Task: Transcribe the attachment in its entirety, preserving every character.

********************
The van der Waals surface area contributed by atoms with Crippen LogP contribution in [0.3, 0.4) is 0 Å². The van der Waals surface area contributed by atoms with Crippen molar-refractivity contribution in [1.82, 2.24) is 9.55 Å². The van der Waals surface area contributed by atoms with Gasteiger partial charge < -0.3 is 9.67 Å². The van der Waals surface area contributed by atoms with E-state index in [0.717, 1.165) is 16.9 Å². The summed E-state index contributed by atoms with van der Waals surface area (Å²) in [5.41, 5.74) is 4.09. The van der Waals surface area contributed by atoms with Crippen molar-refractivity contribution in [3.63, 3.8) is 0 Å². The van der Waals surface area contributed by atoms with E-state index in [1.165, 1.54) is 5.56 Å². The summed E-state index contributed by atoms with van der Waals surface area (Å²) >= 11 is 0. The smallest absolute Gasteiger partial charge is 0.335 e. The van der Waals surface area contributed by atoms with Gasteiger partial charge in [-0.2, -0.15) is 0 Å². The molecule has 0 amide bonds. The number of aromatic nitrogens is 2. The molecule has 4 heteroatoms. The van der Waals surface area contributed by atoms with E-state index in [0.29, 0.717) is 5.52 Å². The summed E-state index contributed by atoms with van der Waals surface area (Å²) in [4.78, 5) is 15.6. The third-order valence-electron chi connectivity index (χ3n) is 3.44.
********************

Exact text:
The van der Waals surface area contributed by atoms with Crippen LogP contribution in [0.3, 0.4) is 0 Å². The van der Waals surface area contributed by atoms with Crippen molar-refractivity contribution in [1.82, 2.24) is 9.55 Å². The van der Waals surface area contributed by atoms with Gasteiger partial charge < -0.3 is 9.67 Å². The van der Waals surface area contributed by atoms with E-state index in [0.717, 1.165) is 16.9 Å². The summed E-state index contributed by atoms with van der Waals surface area (Å²) in [5.41, 5.74) is 4.09. The van der Waals surface area contributed by atoms with Crippen molar-refractivity contribution in [3.63, 3.8) is 0 Å². The van der Waals surface area contributed by atoms with E-state index in [1.165, 1.54) is 5.56 Å². The summed E-state index contributed by atoms with van der Waals surface area (Å²) >= 11 is 0. The smallest absolute Gasteiger partial charge is 0.335 e. The van der Waals surface area contributed by atoms with Gasteiger partial charge in [-0.2, -0.15) is 0 Å². The molecule has 0 amide bonds. The number of aromatic nitrogens is 2. The molecule has 4 heteroatoms. The van der Waals surface area contributed by atoms with E-state index in [0.29, 0.717) is 5.52 Å². The summed E-state index contributed by atoms with van der Waals surface area (Å²) in [4.78, 5) is 15.6. The third-order valence-electron chi connectivity index (χ3n) is 3.44.